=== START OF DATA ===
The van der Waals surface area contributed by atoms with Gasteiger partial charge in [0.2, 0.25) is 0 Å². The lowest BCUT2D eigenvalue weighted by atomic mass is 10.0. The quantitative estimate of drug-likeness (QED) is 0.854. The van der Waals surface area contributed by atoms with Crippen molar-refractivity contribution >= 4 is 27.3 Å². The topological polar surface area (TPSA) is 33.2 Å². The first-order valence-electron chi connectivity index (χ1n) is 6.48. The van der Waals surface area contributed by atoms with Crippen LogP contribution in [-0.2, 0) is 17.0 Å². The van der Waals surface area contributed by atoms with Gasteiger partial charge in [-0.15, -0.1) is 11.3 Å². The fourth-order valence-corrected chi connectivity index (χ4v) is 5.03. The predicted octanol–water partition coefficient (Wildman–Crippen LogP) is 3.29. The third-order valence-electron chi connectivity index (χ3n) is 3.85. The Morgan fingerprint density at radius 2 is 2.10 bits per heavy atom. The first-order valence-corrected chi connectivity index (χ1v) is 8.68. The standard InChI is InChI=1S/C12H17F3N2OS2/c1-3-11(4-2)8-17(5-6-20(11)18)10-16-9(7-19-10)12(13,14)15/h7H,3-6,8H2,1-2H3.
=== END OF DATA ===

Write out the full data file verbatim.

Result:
The van der Waals surface area contributed by atoms with Gasteiger partial charge in [0.2, 0.25) is 0 Å². The lowest BCUT2D eigenvalue weighted by atomic mass is 10.0. The quantitative estimate of drug-likeness (QED) is 0.854. The van der Waals surface area contributed by atoms with Crippen molar-refractivity contribution >= 4 is 27.3 Å². The topological polar surface area (TPSA) is 33.2 Å². The first-order valence-electron chi connectivity index (χ1n) is 6.48. The van der Waals surface area contributed by atoms with Crippen LogP contribution in [-0.2, 0) is 17.0 Å². The van der Waals surface area contributed by atoms with Gasteiger partial charge in [-0.15, -0.1) is 11.3 Å². The fourth-order valence-corrected chi connectivity index (χ4v) is 5.03. The predicted octanol–water partition coefficient (Wildman–Crippen LogP) is 3.29. The third-order valence-electron chi connectivity index (χ3n) is 3.85. The Morgan fingerprint density at radius 2 is 2.10 bits per heavy atom. The first-order valence-corrected chi connectivity index (χ1v) is 8.68. The standard InChI is InChI=1S/C12H17F3N2OS2/c1-3-11(4-2)8-17(5-6-20(11)18)10-16-9(7-19-10)12(13,14)15/h7H,3-6,8H2,1-2H3.